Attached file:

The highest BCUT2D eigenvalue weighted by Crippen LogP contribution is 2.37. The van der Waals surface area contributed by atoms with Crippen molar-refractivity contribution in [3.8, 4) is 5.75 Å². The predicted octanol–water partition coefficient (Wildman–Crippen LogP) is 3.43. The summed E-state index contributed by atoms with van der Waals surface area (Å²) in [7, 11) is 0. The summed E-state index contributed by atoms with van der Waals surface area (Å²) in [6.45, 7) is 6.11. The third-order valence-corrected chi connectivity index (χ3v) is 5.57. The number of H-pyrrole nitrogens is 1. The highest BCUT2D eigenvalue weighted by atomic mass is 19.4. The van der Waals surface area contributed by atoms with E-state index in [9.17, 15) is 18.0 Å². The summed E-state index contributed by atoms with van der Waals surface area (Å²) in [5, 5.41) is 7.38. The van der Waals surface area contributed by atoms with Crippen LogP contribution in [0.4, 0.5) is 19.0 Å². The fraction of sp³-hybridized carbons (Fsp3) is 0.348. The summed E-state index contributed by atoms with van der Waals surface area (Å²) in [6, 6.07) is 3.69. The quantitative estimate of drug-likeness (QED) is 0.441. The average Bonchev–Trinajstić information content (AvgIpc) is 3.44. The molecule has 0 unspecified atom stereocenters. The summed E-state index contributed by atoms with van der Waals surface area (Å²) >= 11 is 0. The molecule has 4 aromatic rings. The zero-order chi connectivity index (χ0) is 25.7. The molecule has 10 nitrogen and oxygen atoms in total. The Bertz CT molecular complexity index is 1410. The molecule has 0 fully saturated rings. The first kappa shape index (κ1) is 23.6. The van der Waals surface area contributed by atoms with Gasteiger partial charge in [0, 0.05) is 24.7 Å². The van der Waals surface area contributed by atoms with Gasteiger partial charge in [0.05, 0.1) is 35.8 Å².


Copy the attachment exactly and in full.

The highest BCUT2D eigenvalue weighted by Crippen LogP contribution is 2.37. The van der Waals surface area contributed by atoms with Crippen molar-refractivity contribution in [3.8, 4) is 5.75 Å². The predicted octanol–water partition coefficient (Wildman–Crippen LogP) is 3.43. The summed E-state index contributed by atoms with van der Waals surface area (Å²) in [7, 11) is 0. The summed E-state index contributed by atoms with van der Waals surface area (Å²) in [6.45, 7) is 6.11. The third-order valence-corrected chi connectivity index (χ3v) is 5.57. The number of H-pyrrole nitrogens is 1. The highest BCUT2D eigenvalue weighted by atomic mass is 19.4. The van der Waals surface area contributed by atoms with E-state index in [9.17, 15) is 18.0 Å². The summed E-state index contributed by atoms with van der Waals surface area (Å²) in [5, 5.41) is 7.38. The van der Waals surface area contributed by atoms with Crippen LogP contribution in [0.4, 0.5) is 19.0 Å². The fraction of sp³-hybridized carbons (Fsp3) is 0.348. The summed E-state index contributed by atoms with van der Waals surface area (Å²) in [6, 6.07) is 3.69. The quantitative estimate of drug-likeness (QED) is 0.441. The average Bonchev–Trinajstić information content (AvgIpc) is 3.44. The molecule has 0 unspecified atom stereocenters. The summed E-state index contributed by atoms with van der Waals surface area (Å²) >= 11 is 0. The molecule has 4 aromatic rings. The zero-order chi connectivity index (χ0) is 25.7. The molecule has 10 nitrogen and oxygen atoms in total. The Bertz CT molecular complexity index is 1410. The molecule has 0 fully saturated rings. The first kappa shape index (κ1) is 23.6. The van der Waals surface area contributed by atoms with Gasteiger partial charge in [0, 0.05) is 24.7 Å². The van der Waals surface area contributed by atoms with Gasteiger partial charge in [0.05, 0.1) is 35.8 Å².